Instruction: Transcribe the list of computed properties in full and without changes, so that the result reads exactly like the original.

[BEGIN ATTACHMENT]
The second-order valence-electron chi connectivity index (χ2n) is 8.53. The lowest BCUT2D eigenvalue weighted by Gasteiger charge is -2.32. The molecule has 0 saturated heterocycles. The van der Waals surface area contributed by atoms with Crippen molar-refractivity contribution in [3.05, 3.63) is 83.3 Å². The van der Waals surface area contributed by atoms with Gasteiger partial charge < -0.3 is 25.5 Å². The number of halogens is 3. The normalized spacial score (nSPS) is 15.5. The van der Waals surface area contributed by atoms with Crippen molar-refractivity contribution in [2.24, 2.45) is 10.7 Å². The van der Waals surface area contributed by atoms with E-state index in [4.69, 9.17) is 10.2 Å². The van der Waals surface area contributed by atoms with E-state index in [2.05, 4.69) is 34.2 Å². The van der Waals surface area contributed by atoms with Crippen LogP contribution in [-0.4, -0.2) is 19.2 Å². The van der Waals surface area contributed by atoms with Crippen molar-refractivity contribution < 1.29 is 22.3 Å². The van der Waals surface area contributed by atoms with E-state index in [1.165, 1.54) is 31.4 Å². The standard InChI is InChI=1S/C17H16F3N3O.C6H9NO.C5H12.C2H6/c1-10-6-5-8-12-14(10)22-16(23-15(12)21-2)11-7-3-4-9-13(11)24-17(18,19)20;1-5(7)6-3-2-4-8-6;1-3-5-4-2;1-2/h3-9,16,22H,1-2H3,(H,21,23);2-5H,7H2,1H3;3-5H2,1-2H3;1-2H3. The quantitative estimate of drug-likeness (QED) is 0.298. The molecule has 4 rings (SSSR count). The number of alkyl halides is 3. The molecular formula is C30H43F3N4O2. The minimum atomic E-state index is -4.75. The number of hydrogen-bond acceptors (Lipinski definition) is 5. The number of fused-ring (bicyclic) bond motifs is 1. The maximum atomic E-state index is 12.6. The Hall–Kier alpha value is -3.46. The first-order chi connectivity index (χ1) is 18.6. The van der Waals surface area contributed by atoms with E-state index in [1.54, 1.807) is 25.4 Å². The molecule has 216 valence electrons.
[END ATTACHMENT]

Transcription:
The second-order valence-electron chi connectivity index (χ2n) is 8.53. The lowest BCUT2D eigenvalue weighted by Gasteiger charge is -2.32. The molecule has 0 saturated heterocycles. The van der Waals surface area contributed by atoms with Crippen molar-refractivity contribution in [3.05, 3.63) is 83.3 Å². The van der Waals surface area contributed by atoms with Gasteiger partial charge < -0.3 is 25.5 Å². The number of halogens is 3. The normalized spacial score (nSPS) is 15.5. The van der Waals surface area contributed by atoms with Crippen molar-refractivity contribution in [2.24, 2.45) is 10.7 Å². The van der Waals surface area contributed by atoms with E-state index in [4.69, 9.17) is 10.2 Å². The van der Waals surface area contributed by atoms with E-state index in [2.05, 4.69) is 34.2 Å². The van der Waals surface area contributed by atoms with Crippen LogP contribution in [-0.4, -0.2) is 19.2 Å². The van der Waals surface area contributed by atoms with Crippen molar-refractivity contribution < 1.29 is 22.3 Å². The van der Waals surface area contributed by atoms with E-state index in [1.165, 1.54) is 31.4 Å². The standard InChI is InChI=1S/C17H16F3N3O.C6H9NO.C5H12.C2H6/c1-10-6-5-8-12-14(10)22-16(23-15(12)21-2)11-7-3-4-9-13(11)24-17(18,19)20;1-5(7)6-3-2-4-8-6;1-3-5-4-2;1-2/h3-9,16,22H,1-2H3,(H,21,23);2-5H,7H2,1H3;3-5H2,1-2H3;1-2H3. The quantitative estimate of drug-likeness (QED) is 0.298. The molecule has 4 rings (SSSR count). The number of alkyl halides is 3. The molecular formula is C30H43F3N4O2. The minimum atomic E-state index is -4.75. The number of hydrogen-bond acceptors (Lipinski definition) is 5. The number of fused-ring (bicyclic) bond motifs is 1. The maximum atomic E-state index is 12.6. The Hall–Kier alpha value is -3.46. The first-order chi connectivity index (χ1) is 18.6. The van der Waals surface area contributed by atoms with E-state index in [1.54, 1.807) is 25.4 Å². The molecule has 216 valence electrons.